I first learned about the importance of honing your soft skills when I was studying Education in college, but I truly observed their importance as a counselor on the K-12 level. In this role, I have learned that soft skills can be taught, although there is not typically a specific focus on doing so in traditional school settings. Teachers often provide students with the opportunity to practice these skills, but they are rarely able to provide them with concrete feedback regarding their use. This is not the fault of teachers, but rather due to the lack of emphasis on social and emotional learning in modern curriculum. The results of the 2016 NACE Job Outlook Survey reveal that our heavy focus on hard skills, and our subsequent neglect of soft skills, is not in the best interest of students because employers clearly value soft skills. This is especially important to remember when beginning a new job. To start your job on the right foot, you must be able to demonstrate the following soft skills:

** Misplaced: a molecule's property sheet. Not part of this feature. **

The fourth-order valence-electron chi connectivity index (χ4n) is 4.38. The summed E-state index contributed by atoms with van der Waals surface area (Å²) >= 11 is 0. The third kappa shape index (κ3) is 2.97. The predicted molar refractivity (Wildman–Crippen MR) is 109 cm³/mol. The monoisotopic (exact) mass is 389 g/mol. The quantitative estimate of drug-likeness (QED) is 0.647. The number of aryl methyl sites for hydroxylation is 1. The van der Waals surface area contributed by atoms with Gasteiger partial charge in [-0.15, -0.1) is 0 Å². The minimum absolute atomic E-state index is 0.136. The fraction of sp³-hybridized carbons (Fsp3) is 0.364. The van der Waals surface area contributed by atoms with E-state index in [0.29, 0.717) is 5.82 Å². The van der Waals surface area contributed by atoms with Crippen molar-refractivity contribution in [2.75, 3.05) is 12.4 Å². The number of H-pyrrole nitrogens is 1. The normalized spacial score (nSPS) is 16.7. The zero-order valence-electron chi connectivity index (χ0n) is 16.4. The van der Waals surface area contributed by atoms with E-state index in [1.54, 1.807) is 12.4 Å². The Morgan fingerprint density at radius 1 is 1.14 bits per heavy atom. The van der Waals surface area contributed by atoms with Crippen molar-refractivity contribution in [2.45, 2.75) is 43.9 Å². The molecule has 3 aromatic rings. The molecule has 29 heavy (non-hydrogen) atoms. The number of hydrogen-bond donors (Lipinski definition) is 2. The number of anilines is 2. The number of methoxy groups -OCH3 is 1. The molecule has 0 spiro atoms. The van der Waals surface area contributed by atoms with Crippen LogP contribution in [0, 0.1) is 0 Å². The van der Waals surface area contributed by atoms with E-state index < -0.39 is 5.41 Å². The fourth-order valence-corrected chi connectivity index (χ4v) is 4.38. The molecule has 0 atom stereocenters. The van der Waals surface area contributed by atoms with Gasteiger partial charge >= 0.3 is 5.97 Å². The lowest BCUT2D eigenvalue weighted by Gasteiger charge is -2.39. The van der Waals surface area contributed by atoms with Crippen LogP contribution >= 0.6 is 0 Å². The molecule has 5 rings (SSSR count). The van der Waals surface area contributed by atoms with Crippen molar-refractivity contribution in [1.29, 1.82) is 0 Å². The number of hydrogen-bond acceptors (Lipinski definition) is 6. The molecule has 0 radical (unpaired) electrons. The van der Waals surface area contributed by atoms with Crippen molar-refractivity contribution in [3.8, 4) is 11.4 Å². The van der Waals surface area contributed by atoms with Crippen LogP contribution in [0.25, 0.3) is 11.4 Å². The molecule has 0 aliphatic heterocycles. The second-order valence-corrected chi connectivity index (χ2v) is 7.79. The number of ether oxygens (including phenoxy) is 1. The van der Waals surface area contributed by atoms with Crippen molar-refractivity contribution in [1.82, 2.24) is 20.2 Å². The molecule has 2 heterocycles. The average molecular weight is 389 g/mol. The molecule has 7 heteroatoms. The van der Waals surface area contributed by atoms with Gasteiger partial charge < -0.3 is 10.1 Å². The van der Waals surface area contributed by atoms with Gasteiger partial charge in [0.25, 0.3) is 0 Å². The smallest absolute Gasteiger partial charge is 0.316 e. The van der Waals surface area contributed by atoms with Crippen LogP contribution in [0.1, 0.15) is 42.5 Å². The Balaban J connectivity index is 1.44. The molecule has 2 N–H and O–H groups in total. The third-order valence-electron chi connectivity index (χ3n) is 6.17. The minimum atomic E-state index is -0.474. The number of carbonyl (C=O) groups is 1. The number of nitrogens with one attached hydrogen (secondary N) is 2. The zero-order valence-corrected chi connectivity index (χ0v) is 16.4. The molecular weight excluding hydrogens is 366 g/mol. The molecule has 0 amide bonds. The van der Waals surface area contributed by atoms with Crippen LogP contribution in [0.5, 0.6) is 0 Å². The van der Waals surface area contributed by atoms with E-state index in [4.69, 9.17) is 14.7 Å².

Time Management and Organizational Skills

Demonstrating the aforementioned skills, most of which are listed in Hillary Obepeul’s article about soft skills for graduate students at the University of Cincinnati, will help you make a good impression at work instantly. At the top of the list is dependability. Punctuality and the ability to meet deadlines are critical. Arriving to work on time, staying on task during the workday, and submitting your work by the assigned deadline help you build trust with others, which is a key part of building relationships. When others recognize that you are someone they can trust to come prepared to work everyday, they will go to you for assistance, seek out your expertise, and, ultimately, help you to attain success in your position; however, more is required than just your reliability.